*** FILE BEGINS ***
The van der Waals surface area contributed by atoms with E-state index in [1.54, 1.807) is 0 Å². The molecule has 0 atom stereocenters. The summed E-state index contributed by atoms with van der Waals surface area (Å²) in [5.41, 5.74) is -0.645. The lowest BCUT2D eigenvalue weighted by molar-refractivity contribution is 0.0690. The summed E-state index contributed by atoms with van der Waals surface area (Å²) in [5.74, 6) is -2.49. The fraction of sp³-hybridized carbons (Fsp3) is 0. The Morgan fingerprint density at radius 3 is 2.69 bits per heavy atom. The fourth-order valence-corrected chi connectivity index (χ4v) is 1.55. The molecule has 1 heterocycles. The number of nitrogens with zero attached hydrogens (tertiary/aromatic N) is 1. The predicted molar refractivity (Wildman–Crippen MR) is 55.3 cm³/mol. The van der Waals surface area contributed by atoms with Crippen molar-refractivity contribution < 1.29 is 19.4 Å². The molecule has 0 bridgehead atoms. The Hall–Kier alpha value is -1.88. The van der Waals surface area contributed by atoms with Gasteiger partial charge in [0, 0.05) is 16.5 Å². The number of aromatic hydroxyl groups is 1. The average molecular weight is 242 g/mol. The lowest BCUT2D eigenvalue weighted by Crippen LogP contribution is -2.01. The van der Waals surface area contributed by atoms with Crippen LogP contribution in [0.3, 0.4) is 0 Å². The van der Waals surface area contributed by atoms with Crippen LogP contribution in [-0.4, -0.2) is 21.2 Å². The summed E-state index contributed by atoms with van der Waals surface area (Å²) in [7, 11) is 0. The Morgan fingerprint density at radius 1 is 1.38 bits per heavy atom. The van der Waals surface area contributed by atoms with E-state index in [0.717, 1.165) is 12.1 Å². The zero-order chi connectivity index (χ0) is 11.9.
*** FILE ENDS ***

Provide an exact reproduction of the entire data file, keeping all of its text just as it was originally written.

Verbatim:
The van der Waals surface area contributed by atoms with E-state index in [1.54, 1.807) is 0 Å². The molecule has 0 atom stereocenters. The summed E-state index contributed by atoms with van der Waals surface area (Å²) in [5.41, 5.74) is -0.645. The lowest BCUT2D eigenvalue weighted by molar-refractivity contribution is 0.0690. The summed E-state index contributed by atoms with van der Waals surface area (Å²) in [5.74, 6) is -2.49. The fraction of sp³-hybridized carbons (Fsp3) is 0. The Morgan fingerprint density at radius 3 is 2.69 bits per heavy atom. The fourth-order valence-corrected chi connectivity index (χ4v) is 1.55. The molecule has 1 heterocycles. The number of nitrogens with zero attached hydrogens (tertiary/aromatic N) is 1. The predicted molar refractivity (Wildman–Crippen MR) is 55.3 cm³/mol. The van der Waals surface area contributed by atoms with Crippen molar-refractivity contribution < 1.29 is 19.4 Å². The molecule has 0 bridgehead atoms. The Hall–Kier alpha value is -1.88. The van der Waals surface area contributed by atoms with Gasteiger partial charge in [0, 0.05) is 16.5 Å². The number of aromatic hydroxyl groups is 1. The average molecular weight is 242 g/mol. The lowest BCUT2D eigenvalue weighted by Crippen LogP contribution is -2.01. The van der Waals surface area contributed by atoms with Crippen LogP contribution in [0.3, 0.4) is 0 Å². The van der Waals surface area contributed by atoms with Crippen LogP contribution in [-0.4, -0.2) is 21.2 Å². The summed E-state index contributed by atoms with van der Waals surface area (Å²) in [7, 11) is 0. The Morgan fingerprint density at radius 1 is 1.38 bits per heavy atom. The van der Waals surface area contributed by atoms with E-state index in [0.717, 1.165) is 12.1 Å². The zero-order chi connectivity index (χ0) is 11.9.